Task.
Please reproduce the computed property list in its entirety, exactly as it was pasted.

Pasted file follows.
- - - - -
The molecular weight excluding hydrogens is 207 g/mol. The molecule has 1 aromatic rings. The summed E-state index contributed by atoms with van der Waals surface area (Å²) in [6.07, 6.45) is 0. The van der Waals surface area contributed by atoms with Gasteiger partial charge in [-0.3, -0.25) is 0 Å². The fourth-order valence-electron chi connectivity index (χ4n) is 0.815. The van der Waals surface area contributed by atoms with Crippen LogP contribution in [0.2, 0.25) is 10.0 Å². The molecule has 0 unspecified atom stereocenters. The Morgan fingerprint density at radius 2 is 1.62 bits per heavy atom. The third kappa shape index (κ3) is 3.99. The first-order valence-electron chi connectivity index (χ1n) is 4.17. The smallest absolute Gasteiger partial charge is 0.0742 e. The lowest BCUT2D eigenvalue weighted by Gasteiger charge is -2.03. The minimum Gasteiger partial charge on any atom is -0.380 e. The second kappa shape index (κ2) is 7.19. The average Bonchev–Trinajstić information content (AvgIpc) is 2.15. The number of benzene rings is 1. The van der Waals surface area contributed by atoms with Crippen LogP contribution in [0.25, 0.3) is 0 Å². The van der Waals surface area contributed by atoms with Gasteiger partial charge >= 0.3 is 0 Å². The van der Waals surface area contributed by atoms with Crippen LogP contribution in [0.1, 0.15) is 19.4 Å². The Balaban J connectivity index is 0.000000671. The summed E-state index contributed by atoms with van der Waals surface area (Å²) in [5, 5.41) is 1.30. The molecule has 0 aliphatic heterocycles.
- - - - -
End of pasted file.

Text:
The molecular weight excluding hydrogens is 207 g/mol. The molecule has 1 aromatic rings. The summed E-state index contributed by atoms with van der Waals surface area (Å²) in [6.07, 6.45) is 0. The van der Waals surface area contributed by atoms with Gasteiger partial charge in [-0.3, -0.25) is 0 Å². The fourth-order valence-electron chi connectivity index (χ4n) is 0.815. The van der Waals surface area contributed by atoms with Crippen LogP contribution in [0.2, 0.25) is 10.0 Å². The molecule has 0 unspecified atom stereocenters. The Morgan fingerprint density at radius 2 is 1.62 bits per heavy atom. The third kappa shape index (κ3) is 3.99. The first-order valence-electron chi connectivity index (χ1n) is 4.17. The smallest absolute Gasteiger partial charge is 0.0742 e. The lowest BCUT2D eigenvalue weighted by Gasteiger charge is -2.03. The minimum Gasteiger partial charge on any atom is -0.380 e. The second kappa shape index (κ2) is 7.19. The average Bonchev–Trinajstić information content (AvgIpc) is 2.15. The number of benzene rings is 1. The van der Waals surface area contributed by atoms with Crippen LogP contribution in [0.25, 0.3) is 0 Å². The van der Waals surface area contributed by atoms with Gasteiger partial charge >= 0.3 is 0 Å². The van der Waals surface area contributed by atoms with Crippen LogP contribution in [0.1, 0.15) is 19.4 Å². The Balaban J connectivity index is 0.000000671. The summed E-state index contributed by atoms with van der Waals surface area (Å²) in [5, 5.41) is 1.30. The molecule has 0 aliphatic heterocycles.